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This article was published on August 11, 2012

App developers: Sending your users “test” push notifications is annoying, so don’t do it

App developers: Sending your users “test” push notifications is annoying, so don’t do it
Drew Olanoff
Story by

Drew Olanoff

Drew Olanoff was The Next Web's West Coast Editor. He coined the phrase "Social Good" and invented the "donation by action" model for onlin Drew Olanoff was The Next Web's West Coast Editor. He coined the phrase "Social Good" and invented the "donation by action" model for online charitable movements. He founded #BlameDrewsCancer. You can follow him on Twitter, Google+, Facebook, or email [email protected]

If you’re a mobile device user, you know how wonderful push notifications can be. Without having to open an app, you can see if someone replied to your witty Tweet or if you have a meeting coming up.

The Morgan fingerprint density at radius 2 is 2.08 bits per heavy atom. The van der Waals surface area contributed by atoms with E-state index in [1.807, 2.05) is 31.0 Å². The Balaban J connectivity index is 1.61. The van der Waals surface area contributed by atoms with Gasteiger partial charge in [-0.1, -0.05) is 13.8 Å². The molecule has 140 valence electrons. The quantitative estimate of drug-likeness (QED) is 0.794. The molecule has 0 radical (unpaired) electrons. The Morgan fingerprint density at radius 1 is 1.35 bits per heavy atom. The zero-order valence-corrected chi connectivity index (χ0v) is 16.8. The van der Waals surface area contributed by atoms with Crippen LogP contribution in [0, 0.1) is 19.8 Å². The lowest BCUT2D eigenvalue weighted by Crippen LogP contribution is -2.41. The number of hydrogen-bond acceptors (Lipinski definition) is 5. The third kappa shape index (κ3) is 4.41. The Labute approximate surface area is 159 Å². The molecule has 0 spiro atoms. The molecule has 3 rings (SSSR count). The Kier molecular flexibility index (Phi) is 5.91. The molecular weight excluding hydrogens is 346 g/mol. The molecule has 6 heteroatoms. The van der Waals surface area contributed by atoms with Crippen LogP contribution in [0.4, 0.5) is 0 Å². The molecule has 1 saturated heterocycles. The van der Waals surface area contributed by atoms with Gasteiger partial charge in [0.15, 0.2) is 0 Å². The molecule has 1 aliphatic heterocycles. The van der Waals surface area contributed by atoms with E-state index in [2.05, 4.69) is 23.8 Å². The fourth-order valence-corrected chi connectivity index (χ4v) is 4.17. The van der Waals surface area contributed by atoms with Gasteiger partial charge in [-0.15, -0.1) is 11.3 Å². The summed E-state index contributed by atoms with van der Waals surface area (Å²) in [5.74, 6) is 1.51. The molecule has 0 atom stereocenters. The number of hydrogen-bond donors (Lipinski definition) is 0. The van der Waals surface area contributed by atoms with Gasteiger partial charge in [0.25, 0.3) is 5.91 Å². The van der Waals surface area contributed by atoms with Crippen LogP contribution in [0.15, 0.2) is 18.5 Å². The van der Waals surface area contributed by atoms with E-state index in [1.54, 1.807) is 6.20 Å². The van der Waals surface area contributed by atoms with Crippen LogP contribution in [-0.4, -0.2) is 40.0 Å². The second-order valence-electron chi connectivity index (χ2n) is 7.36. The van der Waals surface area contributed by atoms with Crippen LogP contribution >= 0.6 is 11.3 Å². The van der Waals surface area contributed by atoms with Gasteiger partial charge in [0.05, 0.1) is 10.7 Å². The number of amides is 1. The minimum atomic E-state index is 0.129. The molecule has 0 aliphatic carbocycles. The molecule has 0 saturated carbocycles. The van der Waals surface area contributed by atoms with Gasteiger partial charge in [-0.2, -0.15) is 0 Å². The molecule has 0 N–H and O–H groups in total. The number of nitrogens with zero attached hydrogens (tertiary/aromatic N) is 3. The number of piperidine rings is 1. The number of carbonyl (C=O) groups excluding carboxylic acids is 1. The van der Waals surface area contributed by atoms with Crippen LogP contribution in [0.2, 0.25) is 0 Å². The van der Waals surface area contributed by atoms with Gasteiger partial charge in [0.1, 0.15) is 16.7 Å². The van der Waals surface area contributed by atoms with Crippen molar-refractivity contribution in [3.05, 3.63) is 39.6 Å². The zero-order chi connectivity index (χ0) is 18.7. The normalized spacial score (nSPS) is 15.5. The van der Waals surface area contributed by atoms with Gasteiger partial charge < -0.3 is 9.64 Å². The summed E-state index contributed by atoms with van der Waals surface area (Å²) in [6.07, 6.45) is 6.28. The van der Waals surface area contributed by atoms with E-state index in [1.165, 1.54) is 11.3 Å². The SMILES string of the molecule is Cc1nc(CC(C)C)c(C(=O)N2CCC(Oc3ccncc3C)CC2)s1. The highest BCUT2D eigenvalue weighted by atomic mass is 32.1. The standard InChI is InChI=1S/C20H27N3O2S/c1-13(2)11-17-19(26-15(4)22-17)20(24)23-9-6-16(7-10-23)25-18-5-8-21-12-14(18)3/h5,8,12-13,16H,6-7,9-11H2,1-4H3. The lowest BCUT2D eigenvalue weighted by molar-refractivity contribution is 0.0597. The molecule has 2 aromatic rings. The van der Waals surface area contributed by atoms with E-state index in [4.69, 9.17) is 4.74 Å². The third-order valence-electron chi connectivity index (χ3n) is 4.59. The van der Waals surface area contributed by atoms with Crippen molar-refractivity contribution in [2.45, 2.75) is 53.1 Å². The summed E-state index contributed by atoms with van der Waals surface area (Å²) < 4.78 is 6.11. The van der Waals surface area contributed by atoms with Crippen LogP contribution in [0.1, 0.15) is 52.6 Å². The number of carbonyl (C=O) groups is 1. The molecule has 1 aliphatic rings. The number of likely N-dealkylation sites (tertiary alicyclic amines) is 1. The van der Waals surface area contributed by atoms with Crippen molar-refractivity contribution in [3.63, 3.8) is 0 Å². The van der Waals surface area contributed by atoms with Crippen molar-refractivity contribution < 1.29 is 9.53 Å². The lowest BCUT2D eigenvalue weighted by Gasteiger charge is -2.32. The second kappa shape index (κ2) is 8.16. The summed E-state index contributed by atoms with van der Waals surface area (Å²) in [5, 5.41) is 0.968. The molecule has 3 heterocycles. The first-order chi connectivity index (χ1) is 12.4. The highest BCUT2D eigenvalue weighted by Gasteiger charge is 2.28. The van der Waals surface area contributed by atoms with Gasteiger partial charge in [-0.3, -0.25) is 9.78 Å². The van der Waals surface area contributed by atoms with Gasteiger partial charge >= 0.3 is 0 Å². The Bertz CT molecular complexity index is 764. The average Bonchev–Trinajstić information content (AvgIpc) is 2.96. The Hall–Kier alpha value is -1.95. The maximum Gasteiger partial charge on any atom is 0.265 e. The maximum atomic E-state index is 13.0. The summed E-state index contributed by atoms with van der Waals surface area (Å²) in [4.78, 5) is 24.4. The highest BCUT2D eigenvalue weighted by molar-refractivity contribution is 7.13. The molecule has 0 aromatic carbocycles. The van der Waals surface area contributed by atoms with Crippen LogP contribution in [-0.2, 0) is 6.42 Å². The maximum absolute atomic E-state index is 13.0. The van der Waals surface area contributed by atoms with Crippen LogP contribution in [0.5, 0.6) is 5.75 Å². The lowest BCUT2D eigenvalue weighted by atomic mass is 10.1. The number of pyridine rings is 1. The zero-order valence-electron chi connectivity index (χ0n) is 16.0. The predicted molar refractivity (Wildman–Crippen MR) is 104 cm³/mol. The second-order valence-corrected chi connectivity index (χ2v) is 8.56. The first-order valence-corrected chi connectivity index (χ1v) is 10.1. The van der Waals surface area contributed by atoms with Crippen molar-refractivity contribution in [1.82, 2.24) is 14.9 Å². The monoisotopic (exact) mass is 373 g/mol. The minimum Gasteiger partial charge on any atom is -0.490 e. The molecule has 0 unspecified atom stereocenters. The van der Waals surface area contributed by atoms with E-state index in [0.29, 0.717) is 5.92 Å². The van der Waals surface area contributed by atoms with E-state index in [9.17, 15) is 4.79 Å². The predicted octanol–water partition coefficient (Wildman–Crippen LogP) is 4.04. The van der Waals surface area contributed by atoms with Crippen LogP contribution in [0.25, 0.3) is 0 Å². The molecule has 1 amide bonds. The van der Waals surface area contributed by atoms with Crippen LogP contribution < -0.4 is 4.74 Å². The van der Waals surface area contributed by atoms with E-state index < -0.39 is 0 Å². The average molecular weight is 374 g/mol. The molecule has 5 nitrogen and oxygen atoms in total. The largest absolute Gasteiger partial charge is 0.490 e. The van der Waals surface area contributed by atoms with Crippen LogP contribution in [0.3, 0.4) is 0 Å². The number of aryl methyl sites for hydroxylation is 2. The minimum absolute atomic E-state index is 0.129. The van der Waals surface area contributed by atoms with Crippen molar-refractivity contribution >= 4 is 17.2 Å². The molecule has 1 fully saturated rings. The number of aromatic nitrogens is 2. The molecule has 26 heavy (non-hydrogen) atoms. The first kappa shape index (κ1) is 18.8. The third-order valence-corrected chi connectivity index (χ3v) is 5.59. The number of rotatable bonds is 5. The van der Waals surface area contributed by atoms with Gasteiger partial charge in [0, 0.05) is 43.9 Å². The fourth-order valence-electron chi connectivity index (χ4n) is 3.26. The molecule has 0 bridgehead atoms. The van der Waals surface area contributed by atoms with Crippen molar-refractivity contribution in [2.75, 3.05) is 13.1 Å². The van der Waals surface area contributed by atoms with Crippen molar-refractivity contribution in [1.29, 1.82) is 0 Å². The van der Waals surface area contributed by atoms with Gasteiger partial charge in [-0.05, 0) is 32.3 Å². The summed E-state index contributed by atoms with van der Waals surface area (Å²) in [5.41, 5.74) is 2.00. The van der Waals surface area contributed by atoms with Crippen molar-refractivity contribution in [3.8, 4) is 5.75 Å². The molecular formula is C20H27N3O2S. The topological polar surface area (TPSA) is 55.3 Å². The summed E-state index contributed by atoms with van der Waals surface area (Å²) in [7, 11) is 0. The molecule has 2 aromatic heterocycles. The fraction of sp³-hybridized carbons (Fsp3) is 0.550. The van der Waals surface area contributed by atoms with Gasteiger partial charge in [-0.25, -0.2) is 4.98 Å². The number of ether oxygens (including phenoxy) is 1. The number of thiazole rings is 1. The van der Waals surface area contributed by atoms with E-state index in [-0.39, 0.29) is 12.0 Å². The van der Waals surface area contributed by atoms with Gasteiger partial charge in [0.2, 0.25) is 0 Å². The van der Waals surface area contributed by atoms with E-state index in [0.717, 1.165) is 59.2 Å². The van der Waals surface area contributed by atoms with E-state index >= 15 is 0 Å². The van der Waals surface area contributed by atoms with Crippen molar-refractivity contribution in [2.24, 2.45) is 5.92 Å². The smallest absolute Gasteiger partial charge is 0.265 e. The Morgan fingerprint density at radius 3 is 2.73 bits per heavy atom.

However, notifications can also be annoying, especially if sent “accidentally.” Today, the popular Tap Tap Revenge game sent out three tests in a row that looked something like this:

Naturally, I went to Twitter to complain and saw that others got the push notifications as well. The @TapTapRevenge account on Twitter spit this out:

Um, yeah that’s not going to be good enough. There are ways to test push notifications in a way that doesn’t affect your global userbase. Of course, by annoying your users, you just brought up your DAU (daily active user) numbers. I opened the app just to see what the notification meant. The developer, in this case Disney, gets to count me as an active user for the day.

Fail.

I understand that mistakes happen, but when you’re working for a huge company and have a pretty sizable userbase, there’s really no excuse for this. The fact that push notifications get misused is why a lot of people turn them off, and that’s not good for anyone.

Developers, don’t test in production please.